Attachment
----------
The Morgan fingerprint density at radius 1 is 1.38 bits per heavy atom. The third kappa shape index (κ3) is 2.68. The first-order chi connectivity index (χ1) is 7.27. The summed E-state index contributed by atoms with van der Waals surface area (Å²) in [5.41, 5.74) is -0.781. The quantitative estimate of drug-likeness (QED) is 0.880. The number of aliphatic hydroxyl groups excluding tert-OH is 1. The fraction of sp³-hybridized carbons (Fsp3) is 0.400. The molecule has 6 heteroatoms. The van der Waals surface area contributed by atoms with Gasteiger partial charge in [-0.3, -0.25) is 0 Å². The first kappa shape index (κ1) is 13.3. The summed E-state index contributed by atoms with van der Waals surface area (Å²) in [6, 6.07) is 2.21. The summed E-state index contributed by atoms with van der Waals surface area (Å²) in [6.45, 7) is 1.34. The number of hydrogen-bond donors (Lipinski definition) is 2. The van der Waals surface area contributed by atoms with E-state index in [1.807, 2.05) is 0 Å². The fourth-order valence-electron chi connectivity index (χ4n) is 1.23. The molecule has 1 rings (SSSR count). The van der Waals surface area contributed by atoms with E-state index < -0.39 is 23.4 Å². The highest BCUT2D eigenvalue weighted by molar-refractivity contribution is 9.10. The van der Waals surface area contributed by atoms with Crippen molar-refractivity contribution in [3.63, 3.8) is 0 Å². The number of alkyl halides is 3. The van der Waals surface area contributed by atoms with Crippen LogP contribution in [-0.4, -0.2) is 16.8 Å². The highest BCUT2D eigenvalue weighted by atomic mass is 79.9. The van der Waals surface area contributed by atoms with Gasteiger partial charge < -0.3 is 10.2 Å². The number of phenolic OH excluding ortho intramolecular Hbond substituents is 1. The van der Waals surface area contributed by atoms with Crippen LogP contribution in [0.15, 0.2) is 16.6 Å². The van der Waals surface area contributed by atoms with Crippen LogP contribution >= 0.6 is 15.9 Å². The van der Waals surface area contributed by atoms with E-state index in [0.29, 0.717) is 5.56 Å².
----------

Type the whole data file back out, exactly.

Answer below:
The Morgan fingerprint density at radius 1 is 1.38 bits per heavy atom. The third kappa shape index (κ3) is 2.68. The first-order chi connectivity index (χ1) is 7.27. The summed E-state index contributed by atoms with van der Waals surface area (Å²) in [5.41, 5.74) is -0.781. The quantitative estimate of drug-likeness (QED) is 0.880. The number of aliphatic hydroxyl groups excluding tert-OH is 1. The fraction of sp³-hybridized carbons (Fsp3) is 0.400. The molecule has 6 heteroatoms. The van der Waals surface area contributed by atoms with Gasteiger partial charge in [-0.3, -0.25) is 0 Å². The first kappa shape index (κ1) is 13.3. The summed E-state index contributed by atoms with van der Waals surface area (Å²) in [6, 6.07) is 2.21. The summed E-state index contributed by atoms with van der Waals surface area (Å²) in [6.45, 7) is 1.34. The number of hydrogen-bond donors (Lipinski definition) is 2. The van der Waals surface area contributed by atoms with E-state index in [1.807, 2.05) is 0 Å². The fourth-order valence-electron chi connectivity index (χ4n) is 1.23. The molecule has 1 rings (SSSR count). The van der Waals surface area contributed by atoms with E-state index < -0.39 is 23.4 Å². The highest BCUT2D eigenvalue weighted by molar-refractivity contribution is 9.10. The van der Waals surface area contributed by atoms with Crippen molar-refractivity contribution in [3.63, 3.8) is 0 Å². The number of alkyl halides is 3. The van der Waals surface area contributed by atoms with Crippen LogP contribution in [-0.4, -0.2) is 16.8 Å². The highest BCUT2D eigenvalue weighted by atomic mass is 79.9. The van der Waals surface area contributed by atoms with Gasteiger partial charge < -0.3 is 10.2 Å². The number of phenolic OH excluding ortho intramolecular Hbond substituents is 1. The van der Waals surface area contributed by atoms with Crippen LogP contribution in [0.15, 0.2) is 16.6 Å². The van der Waals surface area contributed by atoms with Crippen LogP contribution >= 0.6 is 15.9 Å². The van der Waals surface area contributed by atoms with E-state index in [0.29, 0.717) is 5.56 Å².